A little further down on Main St. was the Rob Herring building, later owned by Pope Stores, and in the upstairs there was a an opera house where plays were held. There were also two stores downstairs with a wide set of stairs in the center of the building. Traveling entertainers would come here and perform. I remember it had a number of oil lamps hanging from the ceiling. The woodwork on the ceiling was very ornamental and it and the stage are probably still there. In later years the Sampson County Board of Education used the second floor as offices. Also, Dr. Hollingsworth, the Sampson County Health Officer, and the Mr. Louis Whitfield, with the Sampson County Roads Department, all had offices up there.
Each year on the tenth of May, which was Confederate Memorial Day, there was always a big celebration in Clinton. Soldiers, marchers, folks on horseback, and bands all came to be in the parade. The soldiers would march out to the local cemetery to the graves of Confederate veterans and fire their rifles in a salute. They’d have political speakers, too, and often time there was dancing in the streets at night.
There were three Powell brothers in the mercantile business here in Clinton. Their store was about midway up Main Street directly across from the courthouse. They were Ben, John, and June Powell. Mr. June and Mr. Ben never married. Mr. John, however, did marry and had a family. I never recall seeing Mr. June working in the store but Mr. Ben and Mr. John did work there. Mr. Ben was considered a most thrifty-I wouldn’t use the word stingy- man, but the old saying goes that he wouldn’t give you a nickel to see you skin a cat.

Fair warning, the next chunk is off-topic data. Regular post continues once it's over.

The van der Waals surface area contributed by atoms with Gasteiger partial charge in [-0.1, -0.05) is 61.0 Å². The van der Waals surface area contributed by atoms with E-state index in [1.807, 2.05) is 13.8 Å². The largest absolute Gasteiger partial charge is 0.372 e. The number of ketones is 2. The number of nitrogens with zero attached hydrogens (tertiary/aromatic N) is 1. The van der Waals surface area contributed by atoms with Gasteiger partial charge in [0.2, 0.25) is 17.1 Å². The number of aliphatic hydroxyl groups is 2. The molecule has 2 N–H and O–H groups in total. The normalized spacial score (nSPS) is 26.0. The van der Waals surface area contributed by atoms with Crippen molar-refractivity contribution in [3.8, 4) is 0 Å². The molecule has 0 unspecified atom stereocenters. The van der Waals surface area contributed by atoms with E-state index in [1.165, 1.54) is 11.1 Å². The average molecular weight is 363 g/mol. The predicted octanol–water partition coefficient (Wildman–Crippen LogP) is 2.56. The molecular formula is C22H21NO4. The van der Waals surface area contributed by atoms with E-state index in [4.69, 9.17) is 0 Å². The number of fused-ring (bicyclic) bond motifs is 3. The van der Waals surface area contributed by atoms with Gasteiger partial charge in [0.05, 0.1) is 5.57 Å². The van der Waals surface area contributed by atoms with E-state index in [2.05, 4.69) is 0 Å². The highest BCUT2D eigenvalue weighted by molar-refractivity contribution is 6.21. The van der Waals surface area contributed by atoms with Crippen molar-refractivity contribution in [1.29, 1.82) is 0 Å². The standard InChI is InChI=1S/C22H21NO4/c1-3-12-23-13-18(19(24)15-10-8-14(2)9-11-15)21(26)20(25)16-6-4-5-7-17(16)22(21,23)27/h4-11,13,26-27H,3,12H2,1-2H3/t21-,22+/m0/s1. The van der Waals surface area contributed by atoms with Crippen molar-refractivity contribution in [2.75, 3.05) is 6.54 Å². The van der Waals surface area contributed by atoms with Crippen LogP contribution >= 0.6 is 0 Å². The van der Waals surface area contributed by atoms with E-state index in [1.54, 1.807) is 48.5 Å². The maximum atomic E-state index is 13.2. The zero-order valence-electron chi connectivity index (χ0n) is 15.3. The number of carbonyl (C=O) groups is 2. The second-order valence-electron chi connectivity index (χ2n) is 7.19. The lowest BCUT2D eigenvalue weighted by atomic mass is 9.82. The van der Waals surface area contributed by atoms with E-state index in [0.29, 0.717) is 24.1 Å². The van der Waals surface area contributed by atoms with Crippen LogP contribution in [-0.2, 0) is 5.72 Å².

There was a man that had an organ grinder and a monkey and a bear in town. This bear was trained and wore a long chain or a rope, I don’t remember, and he would grind the organ. When he did, the bear would climb up a tree to attract attention. One day Mr. Ben was in the crowd that was watching and this man waited until the bear climbed to the top of the tree, then he’d take his hat or a little can and walk through the crowd saying, “Who’ll give me a nickel to see the bear come down the tree.” And it is reported that Mr. Ben said he didn’t give a darn if that bear stayed up there, he wasn’t giving the man any money.
There were a large number of livery stables in an around Clinton during those days, most of which I remember. They all had mules and horses for sale or trade, also horse, buggies, surreys for rent, and so on. The Murphy House stables on College St. where the Clinton Theatre and Clinton Appliance now stand, was once owned by my father and Fleet Rose Cooper, an attorney.
Another was owned by Mr. Ruf Hiatt, who lived with his wife in a house on Lisbon St. (beside the Farmer’s Market). His mule stables stood on the southwest corner of Lisbon and Elizabeth Streets.
Rob Herring had a livery stable on the south side of Elizabeth St. where the Sampson Ace Hardware is now located. Mr. Rob and his wife, Miss Rowena, built a palatial home on the east side of Sampson Street where it intersects with Faison St. Their daughter, Mary Anna, married Bob Shields and they lived there later. (Today their house is known as the Shield house.)